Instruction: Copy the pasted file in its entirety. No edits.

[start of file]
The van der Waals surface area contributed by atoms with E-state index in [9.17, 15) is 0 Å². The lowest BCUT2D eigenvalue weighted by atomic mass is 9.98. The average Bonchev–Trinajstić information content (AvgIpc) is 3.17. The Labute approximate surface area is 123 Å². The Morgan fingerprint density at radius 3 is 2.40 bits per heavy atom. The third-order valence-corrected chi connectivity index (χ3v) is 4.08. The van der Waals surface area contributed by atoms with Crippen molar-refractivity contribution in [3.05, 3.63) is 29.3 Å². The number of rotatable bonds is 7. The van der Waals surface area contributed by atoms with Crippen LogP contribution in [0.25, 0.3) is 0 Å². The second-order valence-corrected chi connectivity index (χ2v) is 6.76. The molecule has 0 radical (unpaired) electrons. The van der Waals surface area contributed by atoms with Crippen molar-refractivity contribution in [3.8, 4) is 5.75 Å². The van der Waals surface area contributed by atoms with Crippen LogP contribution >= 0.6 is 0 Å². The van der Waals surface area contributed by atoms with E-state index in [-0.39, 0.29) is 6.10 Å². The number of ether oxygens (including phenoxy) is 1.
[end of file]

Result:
The van der Waals surface area contributed by atoms with E-state index in [9.17, 15) is 0 Å². The lowest BCUT2D eigenvalue weighted by atomic mass is 9.98. The average Bonchev–Trinajstić information content (AvgIpc) is 3.17. The Labute approximate surface area is 123 Å². The Morgan fingerprint density at radius 3 is 2.40 bits per heavy atom. The third-order valence-corrected chi connectivity index (χ3v) is 4.08. The van der Waals surface area contributed by atoms with Crippen molar-refractivity contribution in [3.05, 3.63) is 29.3 Å². The number of rotatable bonds is 7. The van der Waals surface area contributed by atoms with Crippen LogP contribution in [0.25, 0.3) is 0 Å². The second-order valence-corrected chi connectivity index (χ2v) is 6.76. The molecule has 0 radical (unpaired) electrons. The van der Waals surface area contributed by atoms with Crippen molar-refractivity contribution in [3.8, 4) is 5.75 Å². The van der Waals surface area contributed by atoms with Crippen LogP contribution >= 0.6 is 0 Å². The van der Waals surface area contributed by atoms with E-state index in [-0.39, 0.29) is 6.10 Å². The number of ether oxygens (including phenoxy) is 1.